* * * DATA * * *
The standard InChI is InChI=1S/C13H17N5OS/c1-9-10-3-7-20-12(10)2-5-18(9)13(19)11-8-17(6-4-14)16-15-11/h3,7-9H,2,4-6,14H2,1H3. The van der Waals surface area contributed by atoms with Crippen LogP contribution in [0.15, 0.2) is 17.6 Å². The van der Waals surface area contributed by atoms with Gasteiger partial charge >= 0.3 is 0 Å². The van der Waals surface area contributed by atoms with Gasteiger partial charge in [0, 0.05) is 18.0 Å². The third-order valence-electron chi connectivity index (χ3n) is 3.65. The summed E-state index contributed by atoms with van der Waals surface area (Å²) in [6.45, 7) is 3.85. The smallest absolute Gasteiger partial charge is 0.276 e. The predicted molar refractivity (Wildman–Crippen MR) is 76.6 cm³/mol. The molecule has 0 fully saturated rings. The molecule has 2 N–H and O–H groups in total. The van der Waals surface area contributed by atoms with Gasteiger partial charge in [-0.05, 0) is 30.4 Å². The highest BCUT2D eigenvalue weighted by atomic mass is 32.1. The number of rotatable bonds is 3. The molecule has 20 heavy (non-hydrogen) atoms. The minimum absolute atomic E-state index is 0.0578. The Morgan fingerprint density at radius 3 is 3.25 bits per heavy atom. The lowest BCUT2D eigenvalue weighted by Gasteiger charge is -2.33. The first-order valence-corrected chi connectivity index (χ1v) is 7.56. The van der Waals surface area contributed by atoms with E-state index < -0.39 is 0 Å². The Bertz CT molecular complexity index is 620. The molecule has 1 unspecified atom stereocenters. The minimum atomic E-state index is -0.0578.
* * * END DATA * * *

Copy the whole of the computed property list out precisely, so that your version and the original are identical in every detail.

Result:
The standard InChI is InChI=1S/C13H17N5OS/c1-9-10-3-7-20-12(10)2-5-18(9)13(19)11-8-17(6-4-14)16-15-11/h3,7-9H,2,4-6,14H2,1H3. The van der Waals surface area contributed by atoms with Crippen LogP contribution in [0.15, 0.2) is 17.6 Å². The van der Waals surface area contributed by atoms with Gasteiger partial charge >= 0.3 is 0 Å². The van der Waals surface area contributed by atoms with Gasteiger partial charge in [0, 0.05) is 18.0 Å². The third-order valence-electron chi connectivity index (χ3n) is 3.65. The summed E-state index contributed by atoms with van der Waals surface area (Å²) in [6.45, 7) is 3.85. The smallest absolute Gasteiger partial charge is 0.276 e. The predicted molar refractivity (Wildman–Crippen MR) is 76.6 cm³/mol. The molecule has 0 fully saturated rings. The molecule has 2 N–H and O–H groups in total. The van der Waals surface area contributed by atoms with Gasteiger partial charge in [-0.05, 0) is 30.4 Å². The highest BCUT2D eigenvalue weighted by atomic mass is 32.1. The number of rotatable bonds is 3. The molecule has 20 heavy (non-hydrogen) atoms. The minimum absolute atomic E-state index is 0.0578. The Morgan fingerprint density at radius 3 is 3.25 bits per heavy atom. The lowest BCUT2D eigenvalue weighted by Gasteiger charge is -2.33. The first-order valence-corrected chi connectivity index (χ1v) is 7.56. The van der Waals surface area contributed by atoms with E-state index < -0.39 is 0 Å². The Bertz CT molecular complexity index is 620. The molecule has 1 unspecified atom stereocenters. The minimum atomic E-state index is -0.0578.